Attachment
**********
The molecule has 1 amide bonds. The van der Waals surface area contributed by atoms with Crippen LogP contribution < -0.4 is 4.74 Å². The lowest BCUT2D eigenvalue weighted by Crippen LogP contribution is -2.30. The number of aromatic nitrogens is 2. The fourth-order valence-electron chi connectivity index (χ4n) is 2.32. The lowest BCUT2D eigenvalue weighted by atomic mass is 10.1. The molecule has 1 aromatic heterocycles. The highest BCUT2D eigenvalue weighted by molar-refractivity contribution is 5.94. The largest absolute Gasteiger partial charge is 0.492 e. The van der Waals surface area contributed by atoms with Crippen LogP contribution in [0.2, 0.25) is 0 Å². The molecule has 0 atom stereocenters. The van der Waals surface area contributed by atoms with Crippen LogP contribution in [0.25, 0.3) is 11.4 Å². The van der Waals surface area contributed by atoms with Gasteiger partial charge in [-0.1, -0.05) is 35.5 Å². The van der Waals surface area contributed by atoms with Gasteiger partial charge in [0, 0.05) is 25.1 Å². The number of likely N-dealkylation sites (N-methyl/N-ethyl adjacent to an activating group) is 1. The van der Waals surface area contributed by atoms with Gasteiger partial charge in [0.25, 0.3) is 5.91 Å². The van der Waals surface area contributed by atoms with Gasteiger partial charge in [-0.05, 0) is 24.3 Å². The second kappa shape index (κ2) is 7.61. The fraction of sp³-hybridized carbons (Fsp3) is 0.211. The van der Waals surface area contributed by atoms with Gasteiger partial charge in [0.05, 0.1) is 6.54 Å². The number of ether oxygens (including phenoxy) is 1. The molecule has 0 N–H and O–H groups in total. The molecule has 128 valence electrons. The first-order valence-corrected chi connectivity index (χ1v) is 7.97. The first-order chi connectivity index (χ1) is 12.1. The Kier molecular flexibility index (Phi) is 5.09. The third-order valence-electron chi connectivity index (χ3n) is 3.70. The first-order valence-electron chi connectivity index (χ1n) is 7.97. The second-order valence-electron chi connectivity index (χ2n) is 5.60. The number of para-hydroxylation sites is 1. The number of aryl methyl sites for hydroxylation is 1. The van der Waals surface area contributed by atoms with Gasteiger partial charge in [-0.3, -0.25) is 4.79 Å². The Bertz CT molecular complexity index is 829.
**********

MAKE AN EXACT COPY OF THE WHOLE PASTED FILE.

The molecule has 1 amide bonds. The van der Waals surface area contributed by atoms with Crippen LogP contribution < -0.4 is 4.74 Å². The lowest BCUT2D eigenvalue weighted by Crippen LogP contribution is -2.30. The number of aromatic nitrogens is 2. The fourth-order valence-electron chi connectivity index (χ4n) is 2.32. The lowest BCUT2D eigenvalue weighted by atomic mass is 10.1. The molecule has 1 aromatic heterocycles. The highest BCUT2D eigenvalue weighted by molar-refractivity contribution is 5.94. The largest absolute Gasteiger partial charge is 0.492 e. The van der Waals surface area contributed by atoms with Crippen LogP contribution in [0.2, 0.25) is 0 Å². The molecule has 0 atom stereocenters. The van der Waals surface area contributed by atoms with Crippen LogP contribution in [0.25, 0.3) is 11.4 Å². The van der Waals surface area contributed by atoms with Gasteiger partial charge in [-0.1, -0.05) is 35.5 Å². The van der Waals surface area contributed by atoms with Gasteiger partial charge in [0, 0.05) is 25.1 Å². The number of likely N-dealkylation sites (N-methyl/N-ethyl adjacent to an activating group) is 1. The van der Waals surface area contributed by atoms with Gasteiger partial charge in [0.25, 0.3) is 5.91 Å². The van der Waals surface area contributed by atoms with Gasteiger partial charge in [-0.05, 0) is 24.3 Å². The second kappa shape index (κ2) is 7.61. The fraction of sp³-hybridized carbons (Fsp3) is 0.211. The van der Waals surface area contributed by atoms with Gasteiger partial charge in [0.05, 0.1) is 6.54 Å². The number of ether oxygens (including phenoxy) is 1. The molecule has 0 N–H and O–H groups in total. The molecule has 128 valence electrons. The first-order valence-corrected chi connectivity index (χ1v) is 7.97. The first-order chi connectivity index (χ1) is 12.1. The Kier molecular flexibility index (Phi) is 5.09. The third-order valence-electron chi connectivity index (χ3n) is 3.70. The first-order valence-electron chi connectivity index (χ1n) is 7.97. The second-order valence-electron chi connectivity index (χ2n) is 5.60. The number of para-hydroxylation sites is 1. The number of aryl methyl sites for hydroxylation is 1. The van der Waals surface area contributed by atoms with Gasteiger partial charge in [-0.3, -0.25) is 4.79 Å². The Bertz CT molecular complexity index is 829.